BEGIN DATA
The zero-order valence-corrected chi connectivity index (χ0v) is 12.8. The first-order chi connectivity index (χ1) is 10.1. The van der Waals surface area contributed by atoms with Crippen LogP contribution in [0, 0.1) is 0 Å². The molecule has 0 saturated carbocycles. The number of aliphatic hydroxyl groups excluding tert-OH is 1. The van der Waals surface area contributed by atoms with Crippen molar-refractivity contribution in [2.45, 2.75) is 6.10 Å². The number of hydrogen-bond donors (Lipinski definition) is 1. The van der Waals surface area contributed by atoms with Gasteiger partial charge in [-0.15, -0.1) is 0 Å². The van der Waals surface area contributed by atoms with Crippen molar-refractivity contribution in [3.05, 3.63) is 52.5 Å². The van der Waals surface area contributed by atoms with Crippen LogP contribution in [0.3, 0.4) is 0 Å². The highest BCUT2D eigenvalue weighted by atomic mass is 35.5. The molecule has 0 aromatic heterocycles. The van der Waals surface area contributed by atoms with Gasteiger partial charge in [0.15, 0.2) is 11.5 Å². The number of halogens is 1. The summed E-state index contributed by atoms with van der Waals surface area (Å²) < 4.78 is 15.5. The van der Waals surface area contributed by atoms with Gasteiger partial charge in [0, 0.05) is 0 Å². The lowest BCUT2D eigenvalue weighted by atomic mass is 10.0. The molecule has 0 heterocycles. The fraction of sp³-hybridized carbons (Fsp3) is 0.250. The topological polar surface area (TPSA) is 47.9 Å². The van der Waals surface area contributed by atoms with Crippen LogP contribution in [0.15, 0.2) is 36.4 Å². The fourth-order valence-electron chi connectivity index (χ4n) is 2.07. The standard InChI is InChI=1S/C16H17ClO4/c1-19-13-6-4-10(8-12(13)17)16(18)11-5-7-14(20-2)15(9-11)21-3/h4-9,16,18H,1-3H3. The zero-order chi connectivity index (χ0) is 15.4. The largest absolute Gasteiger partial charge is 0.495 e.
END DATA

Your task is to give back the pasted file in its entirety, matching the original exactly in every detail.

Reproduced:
The zero-order valence-corrected chi connectivity index (χ0v) is 12.8. The first-order chi connectivity index (χ1) is 10.1. The van der Waals surface area contributed by atoms with Crippen LogP contribution in [0, 0.1) is 0 Å². The molecule has 0 saturated carbocycles. The number of aliphatic hydroxyl groups excluding tert-OH is 1. The van der Waals surface area contributed by atoms with Crippen molar-refractivity contribution in [2.45, 2.75) is 6.10 Å². The number of hydrogen-bond donors (Lipinski definition) is 1. The van der Waals surface area contributed by atoms with Gasteiger partial charge in [-0.15, -0.1) is 0 Å². The van der Waals surface area contributed by atoms with Crippen molar-refractivity contribution in [3.05, 3.63) is 52.5 Å². The van der Waals surface area contributed by atoms with Crippen LogP contribution in [0.3, 0.4) is 0 Å². The highest BCUT2D eigenvalue weighted by atomic mass is 35.5. The molecule has 0 aromatic heterocycles. The van der Waals surface area contributed by atoms with Gasteiger partial charge in [0.15, 0.2) is 11.5 Å². The number of halogens is 1. The summed E-state index contributed by atoms with van der Waals surface area (Å²) < 4.78 is 15.5. The van der Waals surface area contributed by atoms with Gasteiger partial charge in [0, 0.05) is 0 Å². The lowest BCUT2D eigenvalue weighted by atomic mass is 10.0. The molecule has 0 heterocycles. The fraction of sp³-hybridized carbons (Fsp3) is 0.250. The topological polar surface area (TPSA) is 47.9 Å². The van der Waals surface area contributed by atoms with Crippen LogP contribution in [0.15, 0.2) is 36.4 Å². The fourth-order valence-electron chi connectivity index (χ4n) is 2.07. The standard InChI is InChI=1S/C16H17ClO4/c1-19-13-6-4-10(8-12(13)17)16(18)11-5-7-14(20-2)15(9-11)21-3/h4-9,16,18H,1-3H3. The zero-order chi connectivity index (χ0) is 15.4. The largest absolute Gasteiger partial charge is 0.495 e.